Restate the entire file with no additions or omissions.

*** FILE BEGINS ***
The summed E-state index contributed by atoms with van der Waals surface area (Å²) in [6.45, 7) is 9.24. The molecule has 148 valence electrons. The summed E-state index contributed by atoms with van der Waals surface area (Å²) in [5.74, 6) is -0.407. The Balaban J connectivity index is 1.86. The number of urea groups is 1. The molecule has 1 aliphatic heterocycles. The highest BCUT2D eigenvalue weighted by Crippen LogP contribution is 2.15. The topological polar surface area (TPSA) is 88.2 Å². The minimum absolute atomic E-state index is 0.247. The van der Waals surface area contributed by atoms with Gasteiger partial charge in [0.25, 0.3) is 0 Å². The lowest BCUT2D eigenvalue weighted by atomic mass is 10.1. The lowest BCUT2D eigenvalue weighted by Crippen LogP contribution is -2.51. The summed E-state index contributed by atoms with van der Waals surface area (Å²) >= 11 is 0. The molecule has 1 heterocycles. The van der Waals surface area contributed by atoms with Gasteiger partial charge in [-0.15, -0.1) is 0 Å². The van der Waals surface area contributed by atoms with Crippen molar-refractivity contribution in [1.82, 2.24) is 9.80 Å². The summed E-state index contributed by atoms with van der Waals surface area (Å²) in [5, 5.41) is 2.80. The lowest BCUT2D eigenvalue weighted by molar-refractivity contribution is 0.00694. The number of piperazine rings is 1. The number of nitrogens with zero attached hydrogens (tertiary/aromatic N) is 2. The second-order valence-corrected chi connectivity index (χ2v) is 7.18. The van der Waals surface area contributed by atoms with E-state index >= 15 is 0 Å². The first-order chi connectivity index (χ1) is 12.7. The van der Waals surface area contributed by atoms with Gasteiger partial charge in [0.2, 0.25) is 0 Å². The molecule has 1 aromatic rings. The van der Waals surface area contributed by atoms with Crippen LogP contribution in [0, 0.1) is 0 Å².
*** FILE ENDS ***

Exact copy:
The summed E-state index contributed by atoms with van der Waals surface area (Å²) in [6.45, 7) is 9.24. The molecule has 148 valence electrons. The summed E-state index contributed by atoms with van der Waals surface area (Å²) in [5.74, 6) is -0.407. The Balaban J connectivity index is 1.86. The number of urea groups is 1. The molecule has 1 aliphatic heterocycles. The highest BCUT2D eigenvalue weighted by Crippen LogP contribution is 2.15. The topological polar surface area (TPSA) is 88.2 Å². The minimum absolute atomic E-state index is 0.247. The van der Waals surface area contributed by atoms with Gasteiger partial charge in [0.25, 0.3) is 0 Å². The lowest BCUT2D eigenvalue weighted by atomic mass is 10.1. The lowest BCUT2D eigenvalue weighted by Crippen LogP contribution is -2.51. The summed E-state index contributed by atoms with van der Waals surface area (Å²) >= 11 is 0. The molecule has 1 heterocycles. The van der Waals surface area contributed by atoms with Gasteiger partial charge in [-0.15, -0.1) is 0 Å². The van der Waals surface area contributed by atoms with Crippen molar-refractivity contribution in [1.82, 2.24) is 9.80 Å². The summed E-state index contributed by atoms with van der Waals surface area (Å²) in [5, 5.41) is 2.80. The lowest BCUT2D eigenvalue weighted by molar-refractivity contribution is 0.00694. The number of piperazine rings is 1. The number of nitrogens with zero attached hydrogens (tertiary/aromatic N) is 2. The second-order valence-corrected chi connectivity index (χ2v) is 7.18. The van der Waals surface area contributed by atoms with E-state index >= 15 is 0 Å². The first-order chi connectivity index (χ1) is 12.7. The van der Waals surface area contributed by atoms with Gasteiger partial charge in [0.2, 0.25) is 0 Å². The molecule has 1 aromatic rings. The van der Waals surface area contributed by atoms with Crippen LogP contribution in [0, 0.1) is 0 Å².